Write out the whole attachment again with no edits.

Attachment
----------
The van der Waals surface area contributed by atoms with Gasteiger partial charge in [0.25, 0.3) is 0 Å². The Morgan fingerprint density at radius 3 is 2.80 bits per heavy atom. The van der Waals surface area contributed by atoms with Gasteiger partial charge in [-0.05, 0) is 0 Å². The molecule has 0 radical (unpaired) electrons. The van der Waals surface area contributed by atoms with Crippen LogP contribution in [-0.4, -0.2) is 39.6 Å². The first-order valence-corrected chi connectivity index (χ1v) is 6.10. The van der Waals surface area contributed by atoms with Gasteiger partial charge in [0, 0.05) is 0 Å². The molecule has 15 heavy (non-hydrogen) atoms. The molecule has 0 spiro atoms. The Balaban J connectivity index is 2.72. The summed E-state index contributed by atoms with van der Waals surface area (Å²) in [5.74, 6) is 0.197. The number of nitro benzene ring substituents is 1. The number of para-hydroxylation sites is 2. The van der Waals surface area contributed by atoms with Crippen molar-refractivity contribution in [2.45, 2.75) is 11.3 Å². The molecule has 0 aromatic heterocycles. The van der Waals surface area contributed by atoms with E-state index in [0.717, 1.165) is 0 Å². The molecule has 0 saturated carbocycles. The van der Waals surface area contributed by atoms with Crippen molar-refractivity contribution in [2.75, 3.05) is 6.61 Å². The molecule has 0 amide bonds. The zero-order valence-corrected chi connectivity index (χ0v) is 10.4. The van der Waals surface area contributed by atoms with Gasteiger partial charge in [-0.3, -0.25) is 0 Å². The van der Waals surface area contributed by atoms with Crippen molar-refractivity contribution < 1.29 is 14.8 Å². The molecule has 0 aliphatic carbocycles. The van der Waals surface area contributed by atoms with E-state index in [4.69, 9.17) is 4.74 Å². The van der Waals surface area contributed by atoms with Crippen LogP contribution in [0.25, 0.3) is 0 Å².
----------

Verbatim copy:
The van der Waals surface area contributed by atoms with Gasteiger partial charge in [0.25, 0.3) is 0 Å². The Morgan fingerprint density at radius 3 is 2.80 bits per heavy atom. The van der Waals surface area contributed by atoms with Gasteiger partial charge in [-0.05, 0) is 0 Å². The molecule has 0 radical (unpaired) electrons. The van der Waals surface area contributed by atoms with Crippen LogP contribution in [-0.4, -0.2) is 39.6 Å². The first-order valence-corrected chi connectivity index (χ1v) is 6.10. The van der Waals surface area contributed by atoms with Gasteiger partial charge in [0, 0.05) is 0 Å². The molecule has 15 heavy (non-hydrogen) atoms. The molecule has 0 spiro atoms. The Balaban J connectivity index is 2.72. The summed E-state index contributed by atoms with van der Waals surface area (Å²) in [5.74, 6) is 0.197. The number of nitro benzene ring substituents is 1. The number of para-hydroxylation sites is 2. The van der Waals surface area contributed by atoms with Crippen molar-refractivity contribution in [2.45, 2.75) is 11.3 Å². The molecule has 0 aromatic heterocycles. The van der Waals surface area contributed by atoms with E-state index in [0.717, 1.165) is 0 Å². The molecule has 0 saturated carbocycles. The van der Waals surface area contributed by atoms with Crippen molar-refractivity contribution in [2.75, 3.05) is 6.61 Å². The molecule has 0 amide bonds. The zero-order valence-corrected chi connectivity index (χ0v) is 10.4. The van der Waals surface area contributed by atoms with Gasteiger partial charge in [-0.3, -0.25) is 0 Å². The van der Waals surface area contributed by atoms with Crippen molar-refractivity contribution < 1.29 is 14.8 Å². The molecule has 0 aliphatic carbocycles. The van der Waals surface area contributed by atoms with E-state index in [4.69, 9.17) is 4.74 Å². The van der Waals surface area contributed by atoms with Crippen LogP contribution in [0.25, 0.3) is 0 Å².